Pharmaguy's Insights Into Drug Industry News
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Pharmaguy's Insights Into Drug Industry News
Pharmaguy curates and provides insights into selected drug industry news and issues.
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Fueling the Opioid Epidemic: A “Key Strategic Imperative” for Insys #Pharma

Fueling the Opioid Epidemic: A “Key Strategic Imperative” for Insys #Pharma | Pharmaguy's Insights Into Drug Industry News | Scoop.it

In early 2015, an Insys Therapeutics employee called an insurer and provided misleading patient information in order to win clearance for a prescription for its Subsys painkiller. The conversation — in which the employee pretended to call from a physician’s office — was about a woman named Sarah Fuller, whose family later claimed she died because she was inappropriately prescribed the drug.

 

The phone call was made scarcely a year after a consultant warned the drug maker that it lacked needed policies for governing such activities, but Insys executives failed to take corrective action, according to U.S. Sen. Claire McCaskill (D-Mo.), who released a copy of the consultant’s report and a recording of the phone call as part of an ongoing investigation into the opioid crisis (see report here: http://freepdfhosting.com/5deb5ac1db.pdf).

 

The details of both the phone call and the report help flesh out what is already a disturbing picture of unchecked pharmaceutical marketing that has emerged from a growing raft of documents in criminal cases and civil lawsuits involving the beleaguered drug maker. And the report arrives as opioid makers, in general, are accused of deliberately downplaying risks and improperly encouraging prescribing.

 

To boost prescriptions for Subsys, which contains the highly addictive fentanyl opioid, Insys allegedly employed numerous tactics. These included a familiar page from the pharmaceutical playbook in which some physicians were rewarded with speaking fees and other forms of compensation for writing outsized numbers of prescriptions, according to court documents.

 

Central to the Insys marketing plan, however, was a so-called reimbursement center, which was created specifically to contact insurers and persuade them to authorize prescriptions. In the health insurance world, prior authorization is an extra step that insurers use to weed out unnecessary prescribing. Often, this proves to be a challenging hurdle, especially when a medicine is pricey.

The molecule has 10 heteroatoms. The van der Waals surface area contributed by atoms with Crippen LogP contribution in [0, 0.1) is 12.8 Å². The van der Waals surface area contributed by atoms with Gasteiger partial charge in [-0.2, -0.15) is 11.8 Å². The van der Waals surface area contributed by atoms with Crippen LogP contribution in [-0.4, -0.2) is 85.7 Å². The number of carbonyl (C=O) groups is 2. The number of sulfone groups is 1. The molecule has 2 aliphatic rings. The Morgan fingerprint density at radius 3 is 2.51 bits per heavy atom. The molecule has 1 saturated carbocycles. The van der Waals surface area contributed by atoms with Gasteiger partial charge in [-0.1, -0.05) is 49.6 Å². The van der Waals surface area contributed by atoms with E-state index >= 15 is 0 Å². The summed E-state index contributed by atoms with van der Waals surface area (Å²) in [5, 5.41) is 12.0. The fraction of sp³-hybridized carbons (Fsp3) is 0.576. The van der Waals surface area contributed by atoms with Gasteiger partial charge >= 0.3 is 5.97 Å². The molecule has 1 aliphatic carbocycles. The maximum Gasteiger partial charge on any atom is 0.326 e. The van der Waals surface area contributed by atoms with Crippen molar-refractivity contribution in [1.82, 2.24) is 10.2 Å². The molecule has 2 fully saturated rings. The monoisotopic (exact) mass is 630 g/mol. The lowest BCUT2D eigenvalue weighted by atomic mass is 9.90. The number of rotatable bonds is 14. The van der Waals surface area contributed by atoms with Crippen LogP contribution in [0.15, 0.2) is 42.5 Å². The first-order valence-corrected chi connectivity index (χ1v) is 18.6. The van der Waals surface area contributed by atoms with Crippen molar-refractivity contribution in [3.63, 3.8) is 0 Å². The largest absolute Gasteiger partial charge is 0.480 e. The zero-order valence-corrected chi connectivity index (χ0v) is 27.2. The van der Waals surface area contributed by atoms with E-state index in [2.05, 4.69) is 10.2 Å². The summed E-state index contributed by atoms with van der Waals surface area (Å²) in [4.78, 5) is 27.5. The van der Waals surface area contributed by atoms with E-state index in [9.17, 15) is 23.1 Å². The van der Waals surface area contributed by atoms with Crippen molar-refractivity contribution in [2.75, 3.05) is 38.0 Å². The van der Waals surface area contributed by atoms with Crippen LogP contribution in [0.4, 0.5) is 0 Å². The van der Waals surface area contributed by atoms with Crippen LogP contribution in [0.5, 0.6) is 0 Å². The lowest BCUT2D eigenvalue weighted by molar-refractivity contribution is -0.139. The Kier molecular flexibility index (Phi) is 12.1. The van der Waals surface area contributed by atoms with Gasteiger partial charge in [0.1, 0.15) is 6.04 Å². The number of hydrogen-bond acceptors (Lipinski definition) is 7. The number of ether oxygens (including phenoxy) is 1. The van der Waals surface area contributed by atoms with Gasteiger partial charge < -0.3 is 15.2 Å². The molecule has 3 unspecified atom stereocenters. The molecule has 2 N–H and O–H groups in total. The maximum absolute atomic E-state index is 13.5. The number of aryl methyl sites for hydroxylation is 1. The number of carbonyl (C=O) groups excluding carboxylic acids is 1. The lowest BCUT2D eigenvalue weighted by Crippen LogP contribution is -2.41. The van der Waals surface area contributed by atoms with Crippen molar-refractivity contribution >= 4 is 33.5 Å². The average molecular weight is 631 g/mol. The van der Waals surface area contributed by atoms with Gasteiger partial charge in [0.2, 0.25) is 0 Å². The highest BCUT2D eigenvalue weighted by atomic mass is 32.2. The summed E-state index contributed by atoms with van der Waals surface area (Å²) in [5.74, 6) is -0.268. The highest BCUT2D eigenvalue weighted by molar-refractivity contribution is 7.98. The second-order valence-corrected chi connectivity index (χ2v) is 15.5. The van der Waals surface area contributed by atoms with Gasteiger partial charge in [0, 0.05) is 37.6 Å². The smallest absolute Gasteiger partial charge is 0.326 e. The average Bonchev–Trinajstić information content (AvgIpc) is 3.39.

But Insys created this “center” because many insurers and pharmacy benefits managers often declined to green-light prescriptions that were not for breakthrough cancer pain patients. Authorities say the company sought to widen the market for its drug by illegally inducing doctors to prescribe the pill for other sorts of pain. This is known as “off-label” prescribing, which doctors are permitted to do.

 

An Insys spokeswoman did not respond to a request for comment.

 

Further Reading:

Pharma Guy's insight:

A smoking gun if ever I saw one!

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Former Insys Sales Reps Bribed Docs To Prescribe Opioids To As Many Patients as Possible

Former Insys Sales Reps Bribed Docs To Prescribe Opioids To As Many Patients as Possible | Pharmaguy's Insights Into Drug Industry News | Scoop.it

Two former sales reps pleaded guilty on Tuesday to bribing doctors in exchange for prescribing the powerful Subsys painkiller sold by Insys Therapeutics, which is under numerous investigations by state and federal authorities for its role in the opioid epidemic.

In both instances, the sales reps pleaded guilty to violating the federal anti-kickback law for participating in a speaker program that prosecutors say was used to reward doctors and other medical practitioners for prescribing Subsys, which contains fentanyl and carries a high risk of dependency.

Insys claimed its speaker program was designed to educate medical providers about its drug. But federal authorities maintained the primary purpose was to induce doctors to write prescriptions for as many patients as possible. The drug was approved only to treat people suffering breakthrough cancer pain.

 

Further Reading:

 

  • “Insys, Maker of a Fentanyl Opioid Spray, Donates $500K to Anti-Marijuana Campaign”; http://sco.lt/4vyNdJ
Pharma Guy's insight:

Insys is a "bad player" in the opioid market!

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